Production-phase greenhouse gas emissions arising from deliberate withdrawal and destruction of fresh fruit and vegetables under the EU’s Common Agricultural Policy.
Sommaire de l'article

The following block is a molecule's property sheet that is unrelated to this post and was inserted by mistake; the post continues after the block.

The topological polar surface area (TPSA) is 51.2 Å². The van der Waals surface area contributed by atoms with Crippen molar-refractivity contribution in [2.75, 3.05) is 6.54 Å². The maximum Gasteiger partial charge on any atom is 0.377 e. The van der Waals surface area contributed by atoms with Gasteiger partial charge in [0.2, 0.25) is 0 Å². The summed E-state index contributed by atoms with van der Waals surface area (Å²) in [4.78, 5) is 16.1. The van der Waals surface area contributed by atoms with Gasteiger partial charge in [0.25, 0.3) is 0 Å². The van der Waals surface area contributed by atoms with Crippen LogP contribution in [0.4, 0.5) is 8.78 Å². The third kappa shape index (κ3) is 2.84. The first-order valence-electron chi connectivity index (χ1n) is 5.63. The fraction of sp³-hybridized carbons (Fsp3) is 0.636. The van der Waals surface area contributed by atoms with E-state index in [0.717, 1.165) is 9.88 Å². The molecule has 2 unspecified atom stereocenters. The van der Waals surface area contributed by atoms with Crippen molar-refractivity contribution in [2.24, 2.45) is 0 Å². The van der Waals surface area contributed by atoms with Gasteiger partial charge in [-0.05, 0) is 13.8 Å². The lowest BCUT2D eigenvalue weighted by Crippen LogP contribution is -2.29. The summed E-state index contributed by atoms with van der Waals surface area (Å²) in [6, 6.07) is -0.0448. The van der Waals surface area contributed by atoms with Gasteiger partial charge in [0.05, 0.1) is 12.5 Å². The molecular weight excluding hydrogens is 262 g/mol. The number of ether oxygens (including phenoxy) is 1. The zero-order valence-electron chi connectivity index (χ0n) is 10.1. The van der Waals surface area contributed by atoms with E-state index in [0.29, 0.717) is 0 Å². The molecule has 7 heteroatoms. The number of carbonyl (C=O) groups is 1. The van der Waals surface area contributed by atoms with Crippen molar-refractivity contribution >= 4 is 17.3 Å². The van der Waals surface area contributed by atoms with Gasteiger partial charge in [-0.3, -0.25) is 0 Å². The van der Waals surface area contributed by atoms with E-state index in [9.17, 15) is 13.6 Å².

Since 1962 the Common Agriculture Policy (CAP) of the European Union (EU) has enabled payment of subsidy to some food producers for withdrawal of specific commodities – including fresh fruit and vegetables (FFV) – where market prices have fallen below a pre-set level. These deliberate withdrawals have led to large amounts of usable food (~60% of withdrawals) being destroyed on farms across the EU. Such wasted food incurs a significant climate change cost through its production-phase greenhouse gas (GHG) emissions. Here, we assess the magnitude of this FFV withdrawal and destruction, its spatial and temporal trends, and its associated GHG emissions between 1989 and 2015. We find the total mass of avoidable FFV losses occurring as a result of these EU CAP market interventions for this 26-year period to be 23.6Mt. The production-phase GHG emissions associated with the withdrawn FFV that was subsequently destroyed amount to 5.1Mt CO